Do you need an easy way to compare results when running multiple studies in SOLIDWORKS Simulation or multiple projects in SOLIDWORKS Flow Simulation? Both programs have great functionality for this. I’ll show you how to access each in this Simulation blog.
Let’s look at SOLIDWORKS Simulation first. Introduced in the 2014 release, the “Compare Results” tool allows a side-by-side look at up to four result plots associated with different configurations of the same model. The disk spring shown below is made of A316 stainless steel with a yield strength of 25 ksi. Two thicknesses of 0.100 in. and 0.125 in. are considered for supporting a 175-lb load with maximum deflection less than 0.1 in.
Studies for each configuration were set up using nonlinear material properties to account for any plastic deformation. Quarter symmetry was used to reduce the problem solution time. The load was applied to the inside, top edges in the downward vertical direction.
After running each study, we access the Compare Results tool from the Simulation command manager.
It is possible to compare the plots from the same or different configurations. We want to see stress and displacement results from the solution of the two thicknesses.
The Compare results are shown below using the same scale for each plot type (0.125-in on the left side). The 0.125-in thick spring will deflect an acceptable distance. Both springs show maximum stress greater than the yield strength of the material, suggesting that there will be some permanent deformation of the disk when the load is released. The small control window allows synchronization of the plots and saving the collection to a single image.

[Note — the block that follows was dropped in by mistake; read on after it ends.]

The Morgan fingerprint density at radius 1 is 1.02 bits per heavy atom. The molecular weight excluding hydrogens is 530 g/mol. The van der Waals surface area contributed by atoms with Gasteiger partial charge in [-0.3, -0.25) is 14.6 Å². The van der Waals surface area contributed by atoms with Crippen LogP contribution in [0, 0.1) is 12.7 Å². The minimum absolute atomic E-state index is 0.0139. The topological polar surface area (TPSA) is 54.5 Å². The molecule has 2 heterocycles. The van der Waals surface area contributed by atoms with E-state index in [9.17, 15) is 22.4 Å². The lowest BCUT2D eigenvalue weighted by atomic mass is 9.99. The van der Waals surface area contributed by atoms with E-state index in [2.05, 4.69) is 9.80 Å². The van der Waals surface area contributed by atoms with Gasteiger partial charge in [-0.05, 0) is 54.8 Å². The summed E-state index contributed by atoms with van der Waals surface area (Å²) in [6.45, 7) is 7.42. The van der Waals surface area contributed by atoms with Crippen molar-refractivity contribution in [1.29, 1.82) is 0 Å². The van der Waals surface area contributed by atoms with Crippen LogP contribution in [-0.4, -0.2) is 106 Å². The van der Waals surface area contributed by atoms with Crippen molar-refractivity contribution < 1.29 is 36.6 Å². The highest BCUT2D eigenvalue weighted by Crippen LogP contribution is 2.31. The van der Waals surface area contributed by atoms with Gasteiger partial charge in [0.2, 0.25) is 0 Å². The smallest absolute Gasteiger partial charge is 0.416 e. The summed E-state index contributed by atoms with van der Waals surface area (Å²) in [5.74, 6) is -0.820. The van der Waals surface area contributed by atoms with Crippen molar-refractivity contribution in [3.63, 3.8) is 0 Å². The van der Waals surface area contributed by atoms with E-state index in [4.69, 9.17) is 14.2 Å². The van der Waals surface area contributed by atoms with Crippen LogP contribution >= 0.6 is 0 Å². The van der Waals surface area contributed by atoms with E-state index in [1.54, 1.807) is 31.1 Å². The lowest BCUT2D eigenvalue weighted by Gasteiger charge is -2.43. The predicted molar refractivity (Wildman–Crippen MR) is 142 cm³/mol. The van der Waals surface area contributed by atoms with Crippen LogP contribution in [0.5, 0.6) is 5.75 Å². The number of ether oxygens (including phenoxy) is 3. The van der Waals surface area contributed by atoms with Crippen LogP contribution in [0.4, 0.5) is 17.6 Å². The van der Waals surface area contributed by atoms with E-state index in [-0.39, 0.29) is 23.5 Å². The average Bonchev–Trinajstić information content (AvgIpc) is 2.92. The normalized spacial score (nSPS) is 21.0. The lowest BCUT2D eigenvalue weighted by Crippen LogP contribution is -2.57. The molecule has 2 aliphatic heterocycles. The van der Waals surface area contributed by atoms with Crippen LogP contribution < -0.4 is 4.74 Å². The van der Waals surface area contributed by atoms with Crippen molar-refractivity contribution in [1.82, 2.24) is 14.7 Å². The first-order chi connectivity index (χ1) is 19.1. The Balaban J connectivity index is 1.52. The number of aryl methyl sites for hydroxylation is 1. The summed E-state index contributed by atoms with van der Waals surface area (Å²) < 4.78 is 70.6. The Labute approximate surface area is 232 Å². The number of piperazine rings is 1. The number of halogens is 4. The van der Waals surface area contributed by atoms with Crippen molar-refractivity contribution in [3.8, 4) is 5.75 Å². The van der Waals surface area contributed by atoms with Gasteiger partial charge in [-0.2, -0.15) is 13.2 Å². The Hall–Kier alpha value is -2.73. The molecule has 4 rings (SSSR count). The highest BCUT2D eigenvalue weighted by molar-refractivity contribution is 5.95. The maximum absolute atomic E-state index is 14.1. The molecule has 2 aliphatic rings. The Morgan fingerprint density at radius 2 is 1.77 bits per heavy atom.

Now, on to SOLIDWORKS Flow Simulation. The analogous function in this program was introduced in the 2013 release and is very easy to use. I’ll show it using the following assembly. The power supply below requires comparison of results for two configurations of the heat sink part. For clarity, the top of the enclosure is hidden. The project is solved as an internal analysis with forced cooling provided by the inlet fan, with the appropriate materials and heat sources applied.
After solving both projects, we can set up a suitable result plot. I’ve done so below with a cut plot for the first configuration, which shows a maximum temperature of 115 deg. C around the heat sink.
To access the Compare tool in Flow Simulation, simply right-click on the Results section of the project tree and pick it from the menu. It allows comparison of any plots that were previously created. Also, as highlighted below, I can compare the currently Active Scene (the plot shown above) for the two projects, applying the settings of the plot and model view orientation to both.
The comparison appears as side-by-side images under the Active Scene tab. We can open, save or copy them individually via right-click menu selections.
The comparison functionality of SOLIDWORKS Simulation and Flow Simulation is just one of the many great tools available to post-process results. I hope you can use it to your advantage as you evaluate your SOLIDWORKS designs.
CATI Technical Manager, Simulation and Electrical Products